Marble & Quartzite
Natural stone like marble, quartzite, or limestone make a luxurious statement, especially in large format slabs. The veining patterns add organic beauty and dimension. Hone the stone for a matte finish or polish it for gleaming elegance. Keep in mind regular sealing is required.
Metal & Mosaics
Metal and mosaics add glitz and texture. Materials like hammered copper, stainless steel, tin, and aluminum come in various finishes. Use metallic mosaics sparingly as accents or install a showstopping metal tile statement wall.
Wood backsplashes offer natural warmth and texture. Use durable woods like teak or ipe outside of direct water contact areas. Choose wide planks for modern appeal or parquet patterns for geometric flair. Complement wood with stone or concrete countertops.
Lacquer, Resin & Concrete
Lacquered glass, polished resin, and colored concrete backsplashes offer smooth, sleek elegance. These materials resist stains and moisture well. Concrete can be stained, etched, or inlaid with aggregates like glass or stone. Use these materials to contrast more rugged textures.
Wallpaper & Fabric
Make a bold statement with water-resistant wallpaper or fabric backsplashes. Choose materials like vinyl, acrylic coated papers, or outdoor-rated fabric. Install full murals, creative patterns, faux textures, or removable wallpaper panels. This is an easy DIY option for temporary transforms.
Paneling & Architectural Materials
Use architectural accents like wood paneling, beadboard, brick, or penny tile sheets to amplify visual interest. Try a reclaimed wood accent wall or antiqued tin panels. Modern panel materials like colored glass, perforated metal, and fiber cement are also options.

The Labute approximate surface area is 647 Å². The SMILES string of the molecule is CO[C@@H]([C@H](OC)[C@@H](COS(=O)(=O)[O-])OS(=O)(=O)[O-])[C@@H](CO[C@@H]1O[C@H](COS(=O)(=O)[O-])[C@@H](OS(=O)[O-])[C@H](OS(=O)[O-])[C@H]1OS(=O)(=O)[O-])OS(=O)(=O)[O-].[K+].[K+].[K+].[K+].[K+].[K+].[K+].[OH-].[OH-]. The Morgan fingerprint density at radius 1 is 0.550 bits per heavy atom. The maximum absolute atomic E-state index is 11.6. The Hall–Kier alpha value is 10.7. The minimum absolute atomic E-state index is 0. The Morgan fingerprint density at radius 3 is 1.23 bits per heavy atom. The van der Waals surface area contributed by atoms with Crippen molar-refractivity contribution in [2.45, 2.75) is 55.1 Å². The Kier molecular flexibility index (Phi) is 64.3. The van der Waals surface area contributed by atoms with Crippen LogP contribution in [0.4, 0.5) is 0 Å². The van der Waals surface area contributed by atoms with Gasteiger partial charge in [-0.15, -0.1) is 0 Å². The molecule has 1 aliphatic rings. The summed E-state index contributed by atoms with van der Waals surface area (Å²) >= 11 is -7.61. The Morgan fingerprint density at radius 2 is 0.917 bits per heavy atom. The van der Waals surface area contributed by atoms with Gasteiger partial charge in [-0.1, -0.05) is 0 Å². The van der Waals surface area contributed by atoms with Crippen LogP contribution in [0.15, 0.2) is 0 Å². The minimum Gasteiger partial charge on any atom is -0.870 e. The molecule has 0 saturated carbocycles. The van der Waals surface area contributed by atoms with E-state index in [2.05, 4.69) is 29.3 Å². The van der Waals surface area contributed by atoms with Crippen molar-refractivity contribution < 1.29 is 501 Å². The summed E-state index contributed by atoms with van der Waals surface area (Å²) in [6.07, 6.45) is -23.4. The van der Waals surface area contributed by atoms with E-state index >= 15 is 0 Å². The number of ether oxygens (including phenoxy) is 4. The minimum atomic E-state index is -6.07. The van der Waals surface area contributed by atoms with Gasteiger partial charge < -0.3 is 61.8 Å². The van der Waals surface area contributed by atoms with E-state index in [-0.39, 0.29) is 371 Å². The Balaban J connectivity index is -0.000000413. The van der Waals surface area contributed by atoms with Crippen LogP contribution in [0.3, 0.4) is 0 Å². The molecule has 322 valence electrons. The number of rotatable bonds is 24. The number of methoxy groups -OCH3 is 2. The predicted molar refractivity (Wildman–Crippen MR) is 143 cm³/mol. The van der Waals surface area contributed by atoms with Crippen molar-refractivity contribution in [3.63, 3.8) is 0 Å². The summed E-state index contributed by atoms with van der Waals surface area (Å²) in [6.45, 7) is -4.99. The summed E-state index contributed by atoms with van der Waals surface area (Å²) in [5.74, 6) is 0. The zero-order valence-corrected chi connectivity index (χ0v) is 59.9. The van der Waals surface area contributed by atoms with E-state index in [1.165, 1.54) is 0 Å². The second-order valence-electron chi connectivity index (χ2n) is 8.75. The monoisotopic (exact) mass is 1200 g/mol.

With the wide range of backsplash materials now available, it’s easy to design a gorgeous kitchen backdrop that moves beyond basic tile. Let your personal style shine through with the perfect creative, non-subway backsplash.
Stylish Alternatives to All-White Backsplashes
An all-white backsplash has its charms, but don’t overlook the design potential of adding color. Thoughtful use of color in your backsplash can elevate your whole kitchen’s visual appeal. Here are artistic ways to incorporate color for a stunning result:
Vibrant Accent Colors
Strategically use bold accent shades like royal blue, burnt orange, or chartreuse green on a portion of the backsplash only. For example, make a tile mosaic focal point or paint an accent wall. Vibrant accents add striking pops of color.
Warm up white backsplashes with natural, cozy hues like beige, cream, taupe, or gray. Soft neutrals add subtle interest and keep the palette soothing. Matte finishes help absorb sound and reinforce the calming effect.
Incorporate multiple vibrant colors in mosaic tiles, stained glass, or mix-and-match ceramic for a playfulPatchwork effect. Keep the surrounding backsplash white to prevent overwhelming visual busyness.
Elements like wood beams, stone surfaces, or terracotta add organic warmth and texture. Natural materials also bring movement with their inherent color variations. Mix with white for balance.
Ombre glazes transition dark to light or one color to the next for a soothing watercolor effect. Use ombre glass, ceramic, or porcelain tile or have tile custom dip-dyed. Limit ombre to a single wall as a focal point.
Metallic backsplashes add glamour and catch the light beautifully. Options include hammered copper, brushed brass, antique mirror, metals laminates, metallic mosaic, or high-gloss metallic tile. Metallics pair nicely with marbles.
Use patterns like graphic florals, geometric shapes, or Moroccan tiles to incorporate color in an artistic way. Focus the vitality of colorful patterns in just one section of the backsplash for optimal effect.
Muted vintage hues like sage green, cobalt, rose, rich yellow and punchy teal add a subtle retro vibe. Keep surrounding materials and finishes modern for a stylish color-blocked look.